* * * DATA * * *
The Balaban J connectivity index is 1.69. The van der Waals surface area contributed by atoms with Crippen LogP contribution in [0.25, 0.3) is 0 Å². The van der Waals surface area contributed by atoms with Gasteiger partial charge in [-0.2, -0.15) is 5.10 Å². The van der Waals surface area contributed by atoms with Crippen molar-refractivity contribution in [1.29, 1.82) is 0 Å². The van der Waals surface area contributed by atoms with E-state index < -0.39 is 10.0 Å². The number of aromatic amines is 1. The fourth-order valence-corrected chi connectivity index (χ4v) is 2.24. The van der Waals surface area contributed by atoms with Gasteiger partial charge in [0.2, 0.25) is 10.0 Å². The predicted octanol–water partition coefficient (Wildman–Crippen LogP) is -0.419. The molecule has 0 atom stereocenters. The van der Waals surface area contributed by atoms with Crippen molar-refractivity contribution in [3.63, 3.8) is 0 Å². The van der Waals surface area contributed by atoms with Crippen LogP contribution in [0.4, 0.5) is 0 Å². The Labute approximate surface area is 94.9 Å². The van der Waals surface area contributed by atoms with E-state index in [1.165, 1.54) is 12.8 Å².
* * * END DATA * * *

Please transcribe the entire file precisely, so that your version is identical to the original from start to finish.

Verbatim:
The Balaban J connectivity index is 1.69. The van der Waals surface area contributed by atoms with Crippen LogP contribution in [0.25, 0.3) is 0 Å². The van der Waals surface area contributed by atoms with Gasteiger partial charge in [-0.2, -0.15) is 5.10 Å². The van der Waals surface area contributed by atoms with Crippen molar-refractivity contribution in [1.29, 1.82) is 0 Å². The van der Waals surface area contributed by atoms with E-state index < -0.39 is 10.0 Å². The number of aromatic amines is 1. The fourth-order valence-corrected chi connectivity index (χ4v) is 2.24. The van der Waals surface area contributed by atoms with Gasteiger partial charge in [0.2, 0.25) is 10.0 Å². The predicted octanol–water partition coefficient (Wildman–Crippen LogP) is -0.419. The molecule has 0 atom stereocenters. The van der Waals surface area contributed by atoms with Crippen molar-refractivity contribution in [3.63, 3.8) is 0 Å². The van der Waals surface area contributed by atoms with Crippen LogP contribution in [0.4, 0.5) is 0 Å². The Labute approximate surface area is 94.9 Å². The van der Waals surface area contributed by atoms with E-state index in [1.165, 1.54) is 12.8 Å².